Category - Playground

Playing With Flex Display

This is a "playground" page used to explore the upcoming display type called flex. Currently this is only supported in IE 11, newer versions of Firefox, and Chrome.

However, in the interest of keeping up with the industry as it changes, it's time to play with some code.

With flex we can:

  • Allow css to determine the available space.
  • This can be done vertically and horizontally.
  • We can also use css to alter the presentation vs source order.

By default the flex-direction is row (horizontal). Which sets the horizontal axes as the main axis and the vertical axis is the cross axis. The justify-content property moves items along the main axis, while align-items goes along the cross axis.

Here are some examples of flex with the css used for each.

The first example shows that we can truly center items both horizontally and veritically.

#flexcenter {
     border: 1px solid gray;
     padding: 1em;
     display: -webkit-flex;
     display: -ms-flex;
     display: flex;
     height: 200px;
     justify-content: center;
     align-items: center;
}
#flexcenter > div {
     width: 50px;
     height: 50px;
     border: 1px solid slateblue;
     
}
box1
box2
box3
box4
box5

The next example shows what happens when you change the justify-content (main axis) to space between.

#flexspace {
     border: 1px solid gray;
     padding: 1em;
     display: -webkit-flex;
     display: -ms-flex;
     display: flex;
     height: 200px;
     justify-content: space-between;
     align-items:center;
}
#flexspace > div {
     width: 50px;
     height: 50px;
     border: 1px solid slateblue;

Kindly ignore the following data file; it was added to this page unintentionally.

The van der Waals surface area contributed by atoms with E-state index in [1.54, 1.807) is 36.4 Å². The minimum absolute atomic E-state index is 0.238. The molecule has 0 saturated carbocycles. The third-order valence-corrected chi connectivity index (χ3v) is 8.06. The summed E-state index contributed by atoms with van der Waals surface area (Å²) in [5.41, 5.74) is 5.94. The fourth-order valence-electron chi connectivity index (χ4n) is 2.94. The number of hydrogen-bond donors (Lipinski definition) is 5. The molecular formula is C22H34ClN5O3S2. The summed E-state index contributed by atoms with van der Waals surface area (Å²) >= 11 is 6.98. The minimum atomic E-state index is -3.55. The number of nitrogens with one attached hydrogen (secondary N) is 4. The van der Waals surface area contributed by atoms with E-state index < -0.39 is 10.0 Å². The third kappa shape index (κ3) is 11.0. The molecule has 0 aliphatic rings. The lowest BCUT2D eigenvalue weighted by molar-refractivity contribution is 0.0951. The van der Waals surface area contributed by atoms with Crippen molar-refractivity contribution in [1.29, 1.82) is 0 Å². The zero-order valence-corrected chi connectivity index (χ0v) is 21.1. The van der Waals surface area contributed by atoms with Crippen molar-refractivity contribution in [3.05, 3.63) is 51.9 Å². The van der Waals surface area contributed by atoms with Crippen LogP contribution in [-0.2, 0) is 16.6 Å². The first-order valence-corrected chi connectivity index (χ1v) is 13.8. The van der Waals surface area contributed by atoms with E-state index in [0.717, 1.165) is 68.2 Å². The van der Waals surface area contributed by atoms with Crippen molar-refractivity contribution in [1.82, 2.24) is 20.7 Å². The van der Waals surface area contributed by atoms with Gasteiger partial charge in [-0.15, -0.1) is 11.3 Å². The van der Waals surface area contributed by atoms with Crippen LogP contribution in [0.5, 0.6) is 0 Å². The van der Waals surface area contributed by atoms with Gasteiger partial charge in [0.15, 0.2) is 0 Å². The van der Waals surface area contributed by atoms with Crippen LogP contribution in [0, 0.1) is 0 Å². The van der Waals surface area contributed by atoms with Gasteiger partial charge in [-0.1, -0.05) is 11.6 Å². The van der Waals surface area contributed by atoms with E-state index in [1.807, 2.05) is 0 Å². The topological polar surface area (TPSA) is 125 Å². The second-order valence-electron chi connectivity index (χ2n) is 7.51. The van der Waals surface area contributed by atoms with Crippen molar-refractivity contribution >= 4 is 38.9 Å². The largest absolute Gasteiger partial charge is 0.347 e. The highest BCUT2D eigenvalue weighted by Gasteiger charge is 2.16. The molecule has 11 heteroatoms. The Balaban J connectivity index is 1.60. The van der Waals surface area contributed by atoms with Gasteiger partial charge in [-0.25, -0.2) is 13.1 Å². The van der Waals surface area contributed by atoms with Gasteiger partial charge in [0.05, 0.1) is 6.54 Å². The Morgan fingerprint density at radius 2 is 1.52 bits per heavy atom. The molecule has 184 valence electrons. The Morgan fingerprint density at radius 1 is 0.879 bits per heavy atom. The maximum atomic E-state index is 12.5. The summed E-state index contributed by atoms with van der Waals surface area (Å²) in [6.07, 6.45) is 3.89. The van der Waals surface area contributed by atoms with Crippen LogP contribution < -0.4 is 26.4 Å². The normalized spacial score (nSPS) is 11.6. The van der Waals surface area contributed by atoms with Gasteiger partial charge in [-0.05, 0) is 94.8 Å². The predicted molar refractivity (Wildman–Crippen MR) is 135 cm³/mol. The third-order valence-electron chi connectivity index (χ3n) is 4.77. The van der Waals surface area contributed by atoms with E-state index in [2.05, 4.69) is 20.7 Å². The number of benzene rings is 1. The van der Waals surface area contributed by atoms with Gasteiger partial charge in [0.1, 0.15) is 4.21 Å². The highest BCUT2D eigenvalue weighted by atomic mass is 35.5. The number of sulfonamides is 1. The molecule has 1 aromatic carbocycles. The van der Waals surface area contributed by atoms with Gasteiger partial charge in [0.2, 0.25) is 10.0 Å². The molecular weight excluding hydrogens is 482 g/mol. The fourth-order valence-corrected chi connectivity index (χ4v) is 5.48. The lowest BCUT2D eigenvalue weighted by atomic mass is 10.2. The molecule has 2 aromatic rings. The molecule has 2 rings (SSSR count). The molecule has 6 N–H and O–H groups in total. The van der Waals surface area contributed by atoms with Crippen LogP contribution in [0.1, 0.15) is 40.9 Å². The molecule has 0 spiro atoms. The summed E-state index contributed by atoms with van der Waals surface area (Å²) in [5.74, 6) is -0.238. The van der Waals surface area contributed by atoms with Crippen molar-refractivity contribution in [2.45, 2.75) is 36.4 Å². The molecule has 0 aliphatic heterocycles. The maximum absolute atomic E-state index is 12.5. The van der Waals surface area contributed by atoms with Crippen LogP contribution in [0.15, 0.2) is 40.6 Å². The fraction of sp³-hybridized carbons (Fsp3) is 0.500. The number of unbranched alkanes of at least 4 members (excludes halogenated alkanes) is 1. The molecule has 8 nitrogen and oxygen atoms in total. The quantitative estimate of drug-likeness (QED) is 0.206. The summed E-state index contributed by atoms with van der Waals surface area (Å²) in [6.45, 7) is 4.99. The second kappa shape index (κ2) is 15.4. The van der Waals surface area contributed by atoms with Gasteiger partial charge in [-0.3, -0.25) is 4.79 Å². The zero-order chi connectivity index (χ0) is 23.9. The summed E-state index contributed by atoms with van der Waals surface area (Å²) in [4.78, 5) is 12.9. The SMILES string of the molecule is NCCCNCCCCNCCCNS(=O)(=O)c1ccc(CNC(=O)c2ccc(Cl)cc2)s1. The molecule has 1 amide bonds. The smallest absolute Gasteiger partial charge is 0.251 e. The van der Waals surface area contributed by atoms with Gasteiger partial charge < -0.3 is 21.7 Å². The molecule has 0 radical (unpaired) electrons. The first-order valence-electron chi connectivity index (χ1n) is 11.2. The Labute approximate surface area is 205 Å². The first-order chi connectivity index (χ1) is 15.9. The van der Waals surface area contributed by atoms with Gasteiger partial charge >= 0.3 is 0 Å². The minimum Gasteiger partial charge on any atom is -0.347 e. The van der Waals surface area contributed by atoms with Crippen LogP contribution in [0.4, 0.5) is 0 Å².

}
box1
box2
box3
box4
box5

You can also completely change the order of the items regardless of their source order. This uses the order property. Below I moved box 2 to the first position and box 3 to the end.

#flexreorder {
     border: 1px solid gray;
     padding: 1em;
     display: -webkit-flex;
     display: -ms-flex;
     display: flex;
     height: 200px;
     justify-content: space-between;
     align-items:center;
}
#flexreorder > div {
     width: 50px;
     height: 50px;
     border: 1px solid slateblue;
     
}
#flexreorder > div:nth-child(2) {
    order: -1;
}
#flexreorder > div:nth-child(3) {
    order: 5;
}

box1
box2
box3
box4
box5

The next example shows how we can use flex to replicate a layout. Flex is applied to a div that surrounds the sidebar and content. The sidebar has a defined width and a height. The content also has a greater height and it has a property of flex set to 1, which allows it to absorb any unused space.

#flexlayout header, #flexlayout > div, #flexlayout footer {
    width: 90%;
    margin: 0 auto;
    border: 1px solid black;
}
#flexlayout header {
    font-size: 2em;
    line-height: 2em;
    text-align: center;
}
#flexlayout > div {
    /*main wrapper*/
    display: -webkit-flex;
    display: -ms-flex;
    display: flexbox;
    flex-direction: row;    
    margin: 1em auto;
}
#flexlayout aside {
    /*sidebar*/
    width: 25%;
    background-color: #ccc;
    height: 100px;
    text-align: center;
}
#flexlayout section {
    /*content*/
    background-color: #DDD;
    height: 200px;
    flex: 1;
    text-align: center;
}
#flexlayout footer {
    text-align:center;
}

header
content
footer

The benefit is a cleaner sidebar that could even be moved to the other side using the order property if we wanted a right sidebar. But, we don't have any of that nasty "clearfix" problem that we have when floating elements. If we wanted the content to wrap around the sidebar, then we wouldn't need a clearfix, and wouldn't be able to use flex. Flex is about assigning space to items based on both axis in relation to items around them.

Overall, a pretty cool display type. It's gone through several versions including a version called "flexbox". However, we are starting to see browser implementation by latest versions of chrome, firefox and IE11 that don't require prefixes, so I'd say we are pretty close to being able to implement this across websites aimed for a wide range of browsers. The only major players that don't recognize flex or a vendor prefixed flex is IE8 and IE9

Browser Compatability: CanIUse.Com Flex

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